Maybe testosterone and high school football aren’t such a good marketing match after all.
Just days after Southlake-based Low T Center announced that it would become the “title sponsor” of the year-old Marcus High School football stadium in Flower Mound, the two parties decided not to move forward with the deal.
Officials from the high school and Low T met Thursday and agreed that it would not be in their best interest to advertise the company at Marcus Marauder Stadium, said Karen Permetti, a spokeswoman for the Lewisville school district.
“Low T did come forward with a generous proposal, and we’re very appreciative of their interest,” Permetti said. “Both organizations felt it just wasn’t the right fit.”
Low T operates 50 centers in 11 states to diagnose and treat men with low testosterone. But the marketing deal was an unusual mix, given that testosterone is listed by the UIL as a banned substance for high school athletes.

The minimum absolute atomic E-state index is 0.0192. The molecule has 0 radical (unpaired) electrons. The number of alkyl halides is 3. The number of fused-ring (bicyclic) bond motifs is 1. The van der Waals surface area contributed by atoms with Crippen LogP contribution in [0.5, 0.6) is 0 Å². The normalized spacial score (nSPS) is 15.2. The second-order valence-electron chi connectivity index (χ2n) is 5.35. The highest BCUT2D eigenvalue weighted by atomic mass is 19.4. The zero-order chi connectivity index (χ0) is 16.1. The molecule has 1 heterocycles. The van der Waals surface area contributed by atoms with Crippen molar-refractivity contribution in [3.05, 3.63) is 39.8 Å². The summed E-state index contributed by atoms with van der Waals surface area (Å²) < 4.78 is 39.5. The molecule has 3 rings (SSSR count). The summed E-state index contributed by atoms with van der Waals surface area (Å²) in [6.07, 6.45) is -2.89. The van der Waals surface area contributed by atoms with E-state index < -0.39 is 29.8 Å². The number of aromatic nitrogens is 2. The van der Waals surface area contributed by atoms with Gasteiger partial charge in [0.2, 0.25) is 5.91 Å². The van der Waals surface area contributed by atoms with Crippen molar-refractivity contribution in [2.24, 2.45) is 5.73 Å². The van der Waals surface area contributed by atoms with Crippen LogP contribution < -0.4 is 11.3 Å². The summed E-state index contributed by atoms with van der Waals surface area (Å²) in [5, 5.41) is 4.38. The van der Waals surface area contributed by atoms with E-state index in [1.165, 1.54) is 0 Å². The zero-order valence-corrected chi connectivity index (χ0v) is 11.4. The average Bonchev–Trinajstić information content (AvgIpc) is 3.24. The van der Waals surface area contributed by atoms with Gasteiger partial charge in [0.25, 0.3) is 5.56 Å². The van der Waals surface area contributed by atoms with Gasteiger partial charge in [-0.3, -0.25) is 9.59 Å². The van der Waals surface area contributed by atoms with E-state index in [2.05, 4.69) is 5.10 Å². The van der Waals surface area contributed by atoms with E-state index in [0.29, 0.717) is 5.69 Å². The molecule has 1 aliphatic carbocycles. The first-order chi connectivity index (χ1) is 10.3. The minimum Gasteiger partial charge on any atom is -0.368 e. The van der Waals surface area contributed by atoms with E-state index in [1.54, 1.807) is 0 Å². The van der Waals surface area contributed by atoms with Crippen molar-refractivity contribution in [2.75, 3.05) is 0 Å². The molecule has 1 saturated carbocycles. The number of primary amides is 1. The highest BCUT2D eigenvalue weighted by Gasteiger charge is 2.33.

On Monday, Low T issued a news release announcing that it had signed an agreement and quoted Marcus football coach Gerry Stanford as saying the program was excited to partner with Low T.
In an email to the Star-Telegram, Mike Sisk, Low T’s founder and CEO, said the company issued the release because it believed that the deal had been approved. He attached a copy of a contract signed by the high school’s principal and a $60,000 check written to the football team’s booster club to pay for one year of advertising.
The contract called for multiple signs to be located on all sides of the stadium.
Sisk said the company decided to back out after it became apparent that the deal could become a distraction for the football program.
“It became very evident that the district was getting some push back and with speaking to Coach Stanford we discussed the importance of our sponsorship not becoming a distraction and was more than willing to cancel the contract,” he wrote.
Sisk said Low T’s top priority is to educate men on the importance of knowing their testosterone levels, and felt the football stadium would be a good marketing venue.
“Coach Stanford and my team vetted this with the booster club to gauge the parents response because we did not want any negative publicity to us or Marcus High and it was met with overwhelmingly approval,” Sisk wrote.